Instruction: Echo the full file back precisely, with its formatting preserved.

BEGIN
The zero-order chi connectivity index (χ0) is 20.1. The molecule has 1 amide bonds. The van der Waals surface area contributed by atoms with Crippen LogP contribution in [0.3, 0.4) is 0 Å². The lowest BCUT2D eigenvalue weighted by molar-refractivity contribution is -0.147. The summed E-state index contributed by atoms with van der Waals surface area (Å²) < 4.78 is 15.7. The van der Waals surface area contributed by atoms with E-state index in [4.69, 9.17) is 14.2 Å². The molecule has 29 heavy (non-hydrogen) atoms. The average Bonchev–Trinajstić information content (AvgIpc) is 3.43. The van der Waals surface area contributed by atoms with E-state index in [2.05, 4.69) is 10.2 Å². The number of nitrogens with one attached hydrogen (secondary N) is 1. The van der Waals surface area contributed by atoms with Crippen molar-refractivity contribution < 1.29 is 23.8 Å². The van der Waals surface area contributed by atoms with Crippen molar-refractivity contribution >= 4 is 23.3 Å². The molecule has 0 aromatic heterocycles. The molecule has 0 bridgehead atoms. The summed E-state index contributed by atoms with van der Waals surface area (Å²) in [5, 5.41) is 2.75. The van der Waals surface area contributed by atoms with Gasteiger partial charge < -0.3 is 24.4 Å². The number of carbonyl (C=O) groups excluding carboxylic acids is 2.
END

The zero-order chi connectivity index (χ0) is 20.1. The molecule has 1 amide bonds. The van der Waals surface area contributed by atoms with Crippen LogP contribution in [0.3, 0.4) is 0 Å². The lowest BCUT2D eigenvalue weighted by molar-refractivity contribution is -0.147. The summed E-state index contributed by atoms with van der Waals surface area (Å²) < 4.78 is 15.7. The van der Waals surface area contributed by atoms with E-state index in [4.69, 9.17) is 14.2 Å². The molecule has 29 heavy (non-hydrogen) atoms. The average Bonchev–Trinajstić information content (AvgIpc) is 3.43. The van der Waals surface area contributed by atoms with E-state index in [2.05, 4.69) is 10.2 Å². The number of nitrogens with one attached hydrogen (secondary N) is 1. The van der Waals surface area contributed by atoms with Crippen molar-refractivity contribution < 1.29 is 23.8 Å². The van der Waals surface area contributed by atoms with Crippen molar-refractivity contribution >= 4 is 23.3 Å². The molecule has 0 aromatic heterocycles. The molecule has 0 bridgehead atoms. The summed E-state index contributed by atoms with van der Waals surface area (Å²) in [5, 5.41) is 2.75. The van der Waals surface area contributed by atoms with Gasteiger partial charge < -0.3 is 24.4 Å². The number of carbonyl (C=O) groups excluding carboxylic acids is 2.